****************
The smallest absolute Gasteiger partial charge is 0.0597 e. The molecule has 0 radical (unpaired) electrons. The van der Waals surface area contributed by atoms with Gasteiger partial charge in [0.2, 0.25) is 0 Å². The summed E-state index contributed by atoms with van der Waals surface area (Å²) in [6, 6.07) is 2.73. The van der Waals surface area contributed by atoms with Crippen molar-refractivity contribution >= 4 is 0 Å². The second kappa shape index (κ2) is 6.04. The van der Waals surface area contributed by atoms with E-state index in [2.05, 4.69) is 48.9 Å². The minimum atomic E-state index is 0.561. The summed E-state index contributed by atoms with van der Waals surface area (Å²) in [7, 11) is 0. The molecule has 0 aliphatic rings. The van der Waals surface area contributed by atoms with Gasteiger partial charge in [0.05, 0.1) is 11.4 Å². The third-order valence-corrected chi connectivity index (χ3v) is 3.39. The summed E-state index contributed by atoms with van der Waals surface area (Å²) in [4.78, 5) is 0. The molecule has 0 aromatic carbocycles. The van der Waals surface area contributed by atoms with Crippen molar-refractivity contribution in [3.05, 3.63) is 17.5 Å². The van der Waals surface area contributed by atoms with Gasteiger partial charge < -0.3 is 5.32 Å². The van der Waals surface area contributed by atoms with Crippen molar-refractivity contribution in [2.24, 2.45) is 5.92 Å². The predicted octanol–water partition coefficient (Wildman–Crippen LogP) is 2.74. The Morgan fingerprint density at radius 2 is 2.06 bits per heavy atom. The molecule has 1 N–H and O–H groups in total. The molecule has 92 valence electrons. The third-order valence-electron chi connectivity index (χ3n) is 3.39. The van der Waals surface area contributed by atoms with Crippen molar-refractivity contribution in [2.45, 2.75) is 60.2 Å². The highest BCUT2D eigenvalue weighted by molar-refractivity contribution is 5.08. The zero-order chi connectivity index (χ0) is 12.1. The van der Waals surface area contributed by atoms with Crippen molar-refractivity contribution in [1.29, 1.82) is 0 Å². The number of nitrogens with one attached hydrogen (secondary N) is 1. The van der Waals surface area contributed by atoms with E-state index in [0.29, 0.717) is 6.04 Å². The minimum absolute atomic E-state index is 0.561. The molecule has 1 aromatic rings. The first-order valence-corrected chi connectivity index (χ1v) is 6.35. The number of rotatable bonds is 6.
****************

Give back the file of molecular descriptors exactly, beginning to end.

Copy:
The smallest absolute Gasteiger partial charge is 0.0597 e. The molecule has 0 radical (unpaired) electrons. The van der Waals surface area contributed by atoms with Gasteiger partial charge in [0.2, 0.25) is 0 Å². The summed E-state index contributed by atoms with van der Waals surface area (Å²) in [6, 6.07) is 2.73. The van der Waals surface area contributed by atoms with Crippen molar-refractivity contribution >= 4 is 0 Å². The second kappa shape index (κ2) is 6.04. The van der Waals surface area contributed by atoms with E-state index in [2.05, 4.69) is 48.9 Å². The minimum atomic E-state index is 0.561. The summed E-state index contributed by atoms with van der Waals surface area (Å²) in [7, 11) is 0. The molecule has 0 aliphatic rings. The van der Waals surface area contributed by atoms with Gasteiger partial charge in [0.05, 0.1) is 11.4 Å². The third-order valence-corrected chi connectivity index (χ3v) is 3.39. The summed E-state index contributed by atoms with van der Waals surface area (Å²) in [4.78, 5) is 0. The molecule has 0 aromatic carbocycles. The van der Waals surface area contributed by atoms with Crippen molar-refractivity contribution in [3.05, 3.63) is 17.5 Å². The van der Waals surface area contributed by atoms with Gasteiger partial charge < -0.3 is 5.32 Å². The van der Waals surface area contributed by atoms with Crippen molar-refractivity contribution in [2.24, 2.45) is 5.92 Å². The predicted octanol–water partition coefficient (Wildman–Crippen LogP) is 2.74. The Morgan fingerprint density at radius 2 is 2.06 bits per heavy atom. The molecule has 1 N–H and O–H groups in total. The molecule has 92 valence electrons. The third-order valence-electron chi connectivity index (χ3n) is 3.39. The van der Waals surface area contributed by atoms with Crippen molar-refractivity contribution in [2.45, 2.75) is 60.2 Å². The highest BCUT2D eigenvalue weighted by molar-refractivity contribution is 5.08. The zero-order chi connectivity index (χ0) is 12.1. The van der Waals surface area contributed by atoms with Crippen molar-refractivity contribution in [1.29, 1.82) is 0 Å². The number of nitrogens with one attached hydrogen (secondary N) is 1. The van der Waals surface area contributed by atoms with E-state index in [0.29, 0.717) is 6.04 Å². The minimum absolute atomic E-state index is 0.561. The molecule has 1 aromatic rings. The first-order valence-corrected chi connectivity index (χ1v) is 6.35. The number of rotatable bonds is 6.